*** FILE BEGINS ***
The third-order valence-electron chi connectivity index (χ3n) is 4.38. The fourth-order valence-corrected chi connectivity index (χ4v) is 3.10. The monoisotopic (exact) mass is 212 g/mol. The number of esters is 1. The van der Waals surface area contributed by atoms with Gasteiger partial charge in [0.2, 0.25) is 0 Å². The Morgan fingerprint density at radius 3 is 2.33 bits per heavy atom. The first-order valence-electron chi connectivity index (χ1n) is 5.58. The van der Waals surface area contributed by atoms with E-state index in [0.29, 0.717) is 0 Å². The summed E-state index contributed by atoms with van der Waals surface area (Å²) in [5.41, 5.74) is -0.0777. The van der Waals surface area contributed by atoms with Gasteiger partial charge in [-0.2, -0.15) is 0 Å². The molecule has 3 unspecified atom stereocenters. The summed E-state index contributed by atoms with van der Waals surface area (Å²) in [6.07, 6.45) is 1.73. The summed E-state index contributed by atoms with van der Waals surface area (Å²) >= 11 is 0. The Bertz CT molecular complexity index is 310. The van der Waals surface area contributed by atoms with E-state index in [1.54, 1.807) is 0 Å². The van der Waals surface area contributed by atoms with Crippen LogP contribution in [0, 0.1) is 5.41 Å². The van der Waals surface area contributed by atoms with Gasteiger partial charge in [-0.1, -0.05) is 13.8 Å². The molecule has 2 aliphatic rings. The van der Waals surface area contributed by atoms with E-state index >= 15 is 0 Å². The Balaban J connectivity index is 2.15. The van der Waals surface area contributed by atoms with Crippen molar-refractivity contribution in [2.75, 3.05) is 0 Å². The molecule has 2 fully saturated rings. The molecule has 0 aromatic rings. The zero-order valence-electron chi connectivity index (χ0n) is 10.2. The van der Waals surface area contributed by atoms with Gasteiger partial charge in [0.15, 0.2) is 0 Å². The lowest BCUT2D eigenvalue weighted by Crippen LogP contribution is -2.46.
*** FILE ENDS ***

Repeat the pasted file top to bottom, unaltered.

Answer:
The third-order valence-electron chi connectivity index (χ3n) is 4.38. The fourth-order valence-corrected chi connectivity index (χ4v) is 3.10. The monoisotopic (exact) mass is 212 g/mol. The number of esters is 1. The van der Waals surface area contributed by atoms with Gasteiger partial charge in [0.2, 0.25) is 0 Å². The Morgan fingerprint density at radius 3 is 2.33 bits per heavy atom. The first-order valence-electron chi connectivity index (χ1n) is 5.58. The van der Waals surface area contributed by atoms with E-state index in [0.29, 0.717) is 0 Å². The summed E-state index contributed by atoms with van der Waals surface area (Å²) in [5.41, 5.74) is -0.0777. The van der Waals surface area contributed by atoms with Gasteiger partial charge in [-0.2, -0.15) is 0 Å². The molecule has 3 unspecified atom stereocenters. The summed E-state index contributed by atoms with van der Waals surface area (Å²) in [6.07, 6.45) is 1.73. The summed E-state index contributed by atoms with van der Waals surface area (Å²) >= 11 is 0. The Bertz CT molecular complexity index is 310. The van der Waals surface area contributed by atoms with E-state index in [1.54, 1.807) is 0 Å². The van der Waals surface area contributed by atoms with Crippen LogP contribution in [0, 0.1) is 5.41 Å². The van der Waals surface area contributed by atoms with Gasteiger partial charge in [-0.1, -0.05) is 13.8 Å². The molecule has 2 aliphatic rings. The van der Waals surface area contributed by atoms with E-state index >= 15 is 0 Å². The Balaban J connectivity index is 2.15. The van der Waals surface area contributed by atoms with Crippen molar-refractivity contribution in [2.75, 3.05) is 0 Å². The molecule has 2 fully saturated rings. The molecule has 0 aromatic rings. The zero-order valence-electron chi connectivity index (χ0n) is 10.2. The van der Waals surface area contributed by atoms with Gasteiger partial charge in [0.15, 0.2) is 0 Å². The lowest BCUT2D eigenvalue weighted by Crippen LogP contribution is -2.46.